Last week, I wrote a short post concerning 1 Corinthians 12:22-25 called “The weaker are indispensable” in which I concluded with the following questions:
Who are the people with â€œweakerâ€ gifts, and how do we demonstrate that they are indispensable and worthy of greater honor?
Now, Andy at “aBowden Blog” has written a similar post called “Unequally equal?” in which he considers how some people are “gifted” more (or differently) than others. But, Andy does more than ask questions. He says:
The highly gifted, then, end up accumulating more and more responsibility, leaving less and less for the other believers to do. It is easy to understand how such an error was made. After all, wouldnâ€™t it be logical to assume that the most highly gifted should do most of the ministry? Sadly, I think in our ultra-technological age we are beginning to see the tragic consequences of such a flawed assumption. Now the super-gifted do not merely accumulate the ministry within the four walls of a local congregation. Rather, we find that now the most gifted pastors and Christian speakers are not merely confined to their own congregations, but are projected live via satellite to numerous locations throughout the country. If such a practice continues, we could very soon find that five or six super-gifted believers do all this type of ministry for those of us who have an average or sub average gifting in this area.
So it seems, then, that although there remains inequality among beleivers, this does not mean that the most gifted should take on more and more of the work. What is the proper response, then, to such inequality? I think the solution is quite simple. Allow the less gifted a chance to exercise their gifting. There will always be someone more qualified, more gifted, more experienced, more capable. But maybe, just maybe, God delights in using the unlikely, the weak, the bumbling, the foolish. Perhaps it is not about always having the polished delivery, the best, most state of the art, most professional. Perhaps God delights to use those who donâ€™t have their act together, who are still beset with weakness and struggles. Wasnâ€™t it the apostle Paul who talked about God using cracked pots so that the glory would go to the contents, rather than the vessel?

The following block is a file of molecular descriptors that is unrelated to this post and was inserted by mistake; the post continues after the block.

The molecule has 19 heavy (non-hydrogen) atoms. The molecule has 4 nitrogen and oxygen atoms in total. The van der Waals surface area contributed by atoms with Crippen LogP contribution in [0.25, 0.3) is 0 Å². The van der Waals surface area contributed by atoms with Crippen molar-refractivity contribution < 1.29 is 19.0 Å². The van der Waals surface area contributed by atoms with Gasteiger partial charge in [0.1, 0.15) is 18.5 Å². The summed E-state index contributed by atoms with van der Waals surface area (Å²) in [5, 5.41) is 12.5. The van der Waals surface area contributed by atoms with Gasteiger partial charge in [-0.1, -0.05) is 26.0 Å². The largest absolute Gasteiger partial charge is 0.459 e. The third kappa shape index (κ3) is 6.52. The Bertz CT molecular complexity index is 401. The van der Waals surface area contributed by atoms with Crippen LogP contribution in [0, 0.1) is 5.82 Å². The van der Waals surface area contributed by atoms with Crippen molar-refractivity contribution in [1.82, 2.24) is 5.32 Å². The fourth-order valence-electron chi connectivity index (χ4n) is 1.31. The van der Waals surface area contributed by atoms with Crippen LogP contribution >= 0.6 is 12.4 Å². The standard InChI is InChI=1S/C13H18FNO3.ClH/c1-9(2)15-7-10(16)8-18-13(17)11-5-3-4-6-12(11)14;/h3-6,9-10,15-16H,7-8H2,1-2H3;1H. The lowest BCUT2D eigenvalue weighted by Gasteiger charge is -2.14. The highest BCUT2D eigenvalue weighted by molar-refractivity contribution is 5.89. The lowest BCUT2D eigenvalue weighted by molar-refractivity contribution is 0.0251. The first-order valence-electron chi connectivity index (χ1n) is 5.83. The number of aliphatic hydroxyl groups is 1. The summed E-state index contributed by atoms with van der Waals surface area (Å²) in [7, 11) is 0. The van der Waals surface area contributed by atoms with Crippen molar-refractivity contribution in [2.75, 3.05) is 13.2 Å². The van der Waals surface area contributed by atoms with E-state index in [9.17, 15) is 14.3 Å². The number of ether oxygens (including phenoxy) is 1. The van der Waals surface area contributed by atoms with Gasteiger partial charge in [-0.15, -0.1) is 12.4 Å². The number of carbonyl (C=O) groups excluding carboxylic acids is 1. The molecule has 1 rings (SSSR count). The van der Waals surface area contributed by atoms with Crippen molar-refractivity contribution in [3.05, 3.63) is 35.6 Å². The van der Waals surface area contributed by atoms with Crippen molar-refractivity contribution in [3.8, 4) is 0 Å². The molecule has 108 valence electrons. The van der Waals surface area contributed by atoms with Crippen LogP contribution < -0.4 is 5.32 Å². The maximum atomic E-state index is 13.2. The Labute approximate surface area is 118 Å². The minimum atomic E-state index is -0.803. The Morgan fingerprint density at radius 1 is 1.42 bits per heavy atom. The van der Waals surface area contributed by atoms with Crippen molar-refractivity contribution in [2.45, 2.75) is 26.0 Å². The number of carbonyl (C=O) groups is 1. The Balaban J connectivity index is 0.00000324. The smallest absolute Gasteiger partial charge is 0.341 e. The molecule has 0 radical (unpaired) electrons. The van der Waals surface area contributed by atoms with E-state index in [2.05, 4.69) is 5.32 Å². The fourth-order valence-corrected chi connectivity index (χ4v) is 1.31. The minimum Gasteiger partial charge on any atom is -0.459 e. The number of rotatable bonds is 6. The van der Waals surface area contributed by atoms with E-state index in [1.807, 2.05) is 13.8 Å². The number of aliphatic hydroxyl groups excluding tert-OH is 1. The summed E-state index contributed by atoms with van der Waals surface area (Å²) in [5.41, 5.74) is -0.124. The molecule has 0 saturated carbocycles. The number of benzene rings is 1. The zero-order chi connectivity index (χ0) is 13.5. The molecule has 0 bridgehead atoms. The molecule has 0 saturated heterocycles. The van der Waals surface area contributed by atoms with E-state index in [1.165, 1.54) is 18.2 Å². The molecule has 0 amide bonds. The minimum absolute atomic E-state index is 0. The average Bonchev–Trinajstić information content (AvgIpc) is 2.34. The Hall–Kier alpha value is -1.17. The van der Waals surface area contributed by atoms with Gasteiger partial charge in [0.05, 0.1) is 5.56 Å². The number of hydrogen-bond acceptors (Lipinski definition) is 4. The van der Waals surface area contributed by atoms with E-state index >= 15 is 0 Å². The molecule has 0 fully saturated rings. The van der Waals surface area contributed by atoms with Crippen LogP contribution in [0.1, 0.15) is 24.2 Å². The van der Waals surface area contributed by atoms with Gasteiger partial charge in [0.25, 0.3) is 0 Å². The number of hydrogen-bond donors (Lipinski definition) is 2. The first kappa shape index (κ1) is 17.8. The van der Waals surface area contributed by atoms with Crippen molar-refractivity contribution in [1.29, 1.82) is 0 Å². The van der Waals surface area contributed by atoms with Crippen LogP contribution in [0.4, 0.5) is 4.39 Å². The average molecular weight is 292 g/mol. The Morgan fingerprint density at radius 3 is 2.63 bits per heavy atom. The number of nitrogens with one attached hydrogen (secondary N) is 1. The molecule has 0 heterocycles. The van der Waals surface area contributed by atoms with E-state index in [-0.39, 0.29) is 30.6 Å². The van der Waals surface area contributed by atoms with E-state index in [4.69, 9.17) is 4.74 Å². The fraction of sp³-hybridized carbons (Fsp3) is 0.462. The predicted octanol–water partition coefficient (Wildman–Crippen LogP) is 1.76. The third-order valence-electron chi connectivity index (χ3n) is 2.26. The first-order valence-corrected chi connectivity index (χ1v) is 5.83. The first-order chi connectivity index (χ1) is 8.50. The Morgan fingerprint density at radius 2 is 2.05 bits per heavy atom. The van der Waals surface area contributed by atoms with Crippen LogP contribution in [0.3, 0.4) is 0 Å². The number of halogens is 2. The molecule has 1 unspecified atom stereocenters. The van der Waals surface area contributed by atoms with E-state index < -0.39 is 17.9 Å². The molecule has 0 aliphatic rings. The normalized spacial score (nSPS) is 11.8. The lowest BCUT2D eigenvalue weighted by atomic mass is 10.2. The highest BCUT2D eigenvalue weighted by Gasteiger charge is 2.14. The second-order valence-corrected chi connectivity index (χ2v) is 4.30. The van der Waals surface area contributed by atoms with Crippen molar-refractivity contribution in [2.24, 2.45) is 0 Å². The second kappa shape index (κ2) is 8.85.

Perhaps Paul had this idea in mind when he wrote, â€œOn the contrary! Those parts of the body that seem to be weaker are indespensible, and the parts that we think are less honorable we treat with special honorâ€ (1 Cor 12:22).
For some reason, God delights to entrust his magnificent gospel to us weak, foolish human beings. Why would he do that? Perhaps, whatever the answer is to that question, it is the for the same reason that he delights to equally use the unequally gifted.
Very well said, Andy! God does delight to use the “weak” to confound and even teach the “strong”… if the “strong” are willing to give the “weak” opportunities to speak and serve (1 Peter 4:10-11).
Could there even be a place for the “weak” and “less-gifted” to speak and serve when the church meets together?